We have made our own children matter more. Ensuring our own have every opportunity in the world. Yet, we have created a world for our children where they will now have to coexist with a population of broken, messy, angry, shut-down souls. That will become citizens who think they have no worth and who see no worth in the ones who didn’t see them as worthy. Adults who repeat the cycles their parents modeled for them, because no one showed them any different. People who fill our prisons and our streets. And our kids will be standing in the same spot of condemnation as us, wondering why those people don’t have it together like them. Because that’s what we’ve taught them.  But my child and your child do not have more worth and value than these children simply because they were fortunate enough to have parents who could provide for them. We all stand in equal worth before the Maker of Heaven and Earth.

As Christians, we are a people that base our entire belief system on the truth that God is Creator of this world. But His perfect world was destroyed by sin. So He sent His son to rescue us. Do we realize that means this child, too? I wrestle with the why. Why does He allow this to happen to these children? Yet, God has reframed that question more accurately for me: Why have WE allowed this to happen to these children? Because God has told us this is a broken world-that is the reason for the need of our entire faith. And in this broken world filled with broken hearts and minds and lives, there are broken parents who make broken choices. But, the gospel says, I make all things new. The gospel says, I set you free from your broken bondage. Not, “I will make your life look as good as mine”-this is not some social ladder garbage. These parents and these kids are not our projects and they do not need our pity. They need us loving them they way Christ has loved us. Otherwise, we are all frauds. Because Jesus says, “If you do not love, you do not know me.” The gospel is about the heart because when the heart is made new, the soul is set free from sin.  And every one of us would be any one of these parents had we known the reality of their stories and circumstances and not been rescued by our Savior and not had homes filled with hope and love.

This broken world means parents are going to make broken choices. And Jesus made it clear that we are to enter the brokenness. He has called us to be what they cannot be and choose not to be for their kids. And we are called to help them learn to be what they do not know how to be for their kids. God did make a way for all of this whole mess not to happen: Us. And this is all only going to get worse. Until churches and Christians begin to step into their communities to reach parents, meeting them where they are and patiently walking with them to Jesus. Until churches and Christians decide that all children, even the unwanted ones, are worthy and worth it. Until churches and Christians decide to get their hands messy and be the feet of Jesus by stepping outside the comfort of their good lives and church pews.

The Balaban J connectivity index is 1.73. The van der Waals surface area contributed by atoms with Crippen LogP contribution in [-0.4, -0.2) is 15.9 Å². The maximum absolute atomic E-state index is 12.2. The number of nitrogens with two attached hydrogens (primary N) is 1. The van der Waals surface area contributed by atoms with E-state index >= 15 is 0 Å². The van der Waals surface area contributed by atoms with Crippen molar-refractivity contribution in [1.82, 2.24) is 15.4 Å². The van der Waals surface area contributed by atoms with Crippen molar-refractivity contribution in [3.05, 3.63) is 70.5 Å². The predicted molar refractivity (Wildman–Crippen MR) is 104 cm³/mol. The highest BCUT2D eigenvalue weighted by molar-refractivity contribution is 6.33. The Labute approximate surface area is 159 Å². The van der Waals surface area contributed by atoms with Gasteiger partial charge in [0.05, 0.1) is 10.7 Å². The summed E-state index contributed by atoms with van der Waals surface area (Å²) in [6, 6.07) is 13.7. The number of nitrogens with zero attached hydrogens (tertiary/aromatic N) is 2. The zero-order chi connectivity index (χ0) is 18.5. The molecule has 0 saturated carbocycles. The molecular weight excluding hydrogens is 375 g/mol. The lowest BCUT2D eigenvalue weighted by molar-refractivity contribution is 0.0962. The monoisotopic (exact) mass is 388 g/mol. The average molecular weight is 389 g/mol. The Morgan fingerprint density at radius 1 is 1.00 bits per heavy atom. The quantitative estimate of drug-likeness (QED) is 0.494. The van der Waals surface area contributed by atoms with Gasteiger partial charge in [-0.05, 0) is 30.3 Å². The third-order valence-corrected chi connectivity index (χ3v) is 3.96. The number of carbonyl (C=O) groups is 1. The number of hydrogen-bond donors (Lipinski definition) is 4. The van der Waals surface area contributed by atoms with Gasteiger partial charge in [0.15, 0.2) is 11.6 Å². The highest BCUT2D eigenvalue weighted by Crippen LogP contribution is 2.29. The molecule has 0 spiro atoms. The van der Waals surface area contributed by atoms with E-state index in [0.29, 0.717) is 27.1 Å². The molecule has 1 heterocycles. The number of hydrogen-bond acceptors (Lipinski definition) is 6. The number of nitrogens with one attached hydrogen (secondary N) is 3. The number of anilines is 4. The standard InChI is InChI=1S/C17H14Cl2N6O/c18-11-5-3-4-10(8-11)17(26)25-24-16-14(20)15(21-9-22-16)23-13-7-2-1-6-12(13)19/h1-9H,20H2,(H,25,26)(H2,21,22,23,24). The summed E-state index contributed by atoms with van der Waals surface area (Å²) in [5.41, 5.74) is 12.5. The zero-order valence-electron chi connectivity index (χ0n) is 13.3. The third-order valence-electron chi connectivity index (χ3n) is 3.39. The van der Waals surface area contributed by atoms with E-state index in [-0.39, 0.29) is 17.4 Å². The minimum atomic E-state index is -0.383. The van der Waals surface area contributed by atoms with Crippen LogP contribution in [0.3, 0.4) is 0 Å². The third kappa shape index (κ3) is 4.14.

I realize, I really do, that not everyone actually can foster. Although, I think more can than what are willing. But just start somewhere. Start by becoming a certified volunteer that can tutor or mentor a teen foster child. Start by becoming a respite foster parent. Start by becoming a CASA advocate.  Start by launching a foster family ministry in your church. Start by taking a meal to a foster family. Start by asking Jesus to open your eyes so that your heart is broken and moved to action. We will answer to God as to why these children do not believe they have a Heavenly Father who loves them, because they saw no evidence of Him through us.

 

Follower of Christ, Ministry

Wrestling With God

 

I wrote this five years ago. And I could rewrite this exact same reminder to myself and say, yes sister, it did get harder because this season is one of even more surrender and silence.

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A few weeks ago, it dawned on me that I’m beginning to personally understand what those whom I read about in God’s Word experience. Not at all to say that I’m some kind of a spiritual giant. No one is or ever was, really. It truthfully comes down to simple surrender or staying stuck. I’d like to stay stuck, much of the time. Surrender is painful. Painfully painful. But it’s the only way for His transformation to take place in my heart and life. After all, the very purpose for my existence is to Love Him and Live Him. So I choose to allow His work in my life. And as I do, I come to know Him the way that they did. That’s not always as glorious as it sounds. But I’m beginning to see that their stories are recorded, not for us to idolize them but to identify with them. God graciously gives us glimpses into His relationship with them for us to see the work He wants to do in our own lives.